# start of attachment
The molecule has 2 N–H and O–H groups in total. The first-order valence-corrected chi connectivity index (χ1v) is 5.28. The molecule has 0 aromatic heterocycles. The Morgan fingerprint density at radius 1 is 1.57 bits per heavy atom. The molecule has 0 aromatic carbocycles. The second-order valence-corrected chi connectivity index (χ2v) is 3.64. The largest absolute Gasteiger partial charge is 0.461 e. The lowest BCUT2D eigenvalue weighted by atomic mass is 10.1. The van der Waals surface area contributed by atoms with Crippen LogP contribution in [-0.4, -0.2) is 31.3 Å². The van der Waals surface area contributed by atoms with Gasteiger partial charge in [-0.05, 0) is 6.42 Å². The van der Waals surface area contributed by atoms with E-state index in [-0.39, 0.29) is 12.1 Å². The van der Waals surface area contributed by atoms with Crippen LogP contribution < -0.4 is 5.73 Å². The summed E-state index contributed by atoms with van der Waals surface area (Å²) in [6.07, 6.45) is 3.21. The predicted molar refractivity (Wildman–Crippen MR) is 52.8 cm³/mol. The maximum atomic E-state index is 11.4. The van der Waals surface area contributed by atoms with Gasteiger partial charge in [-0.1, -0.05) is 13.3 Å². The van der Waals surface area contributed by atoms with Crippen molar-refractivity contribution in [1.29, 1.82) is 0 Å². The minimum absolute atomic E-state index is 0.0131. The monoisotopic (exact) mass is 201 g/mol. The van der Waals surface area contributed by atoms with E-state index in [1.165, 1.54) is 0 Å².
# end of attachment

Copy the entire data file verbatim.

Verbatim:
The molecule has 2 N–H and O–H groups in total. The first-order valence-corrected chi connectivity index (χ1v) is 5.28. The molecule has 0 aromatic heterocycles. The Morgan fingerprint density at radius 1 is 1.57 bits per heavy atom. The molecule has 0 aromatic carbocycles. The second-order valence-corrected chi connectivity index (χ2v) is 3.64. The largest absolute Gasteiger partial charge is 0.461 e. The lowest BCUT2D eigenvalue weighted by atomic mass is 10.1. The van der Waals surface area contributed by atoms with Crippen LogP contribution in [-0.4, -0.2) is 31.3 Å². The van der Waals surface area contributed by atoms with Gasteiger partial charge in [-0.05, 0) is 6.42 Å². The van der Waals surface area contributed by atoms with E-state index in [-0.39, 0.29) is 12.1 Å². The van der Waals surface area contributed by atoms with Crippen LogP contribution < -0.4 is 5.73 Å². The summed E-state index contributed by atoms with van der Waals surface area (Å²) in [6.07, 6.45) is 3.21. The predicted molar refractivity (Wildman–Crippen MR) is 52.8 cm³/mol. The maximum atomic E-state index is 11.4. The van der Waals surface area contributed by atoms with Gasteiger partial charge in [-0.1, -0.05) is 13.3 Å². The van der Waals surface area contributed by atoms with Crippen molar-refractivity contribution in [1.29, 1.82) is 0 Å². The minimum absolute atomic E-state index is 0.0131. The monoisotopic (exact) mass is 201 g/mol. The van der Waals surface area contributed by atoms with E-state index in [1.165, 1.54) is 0 Å².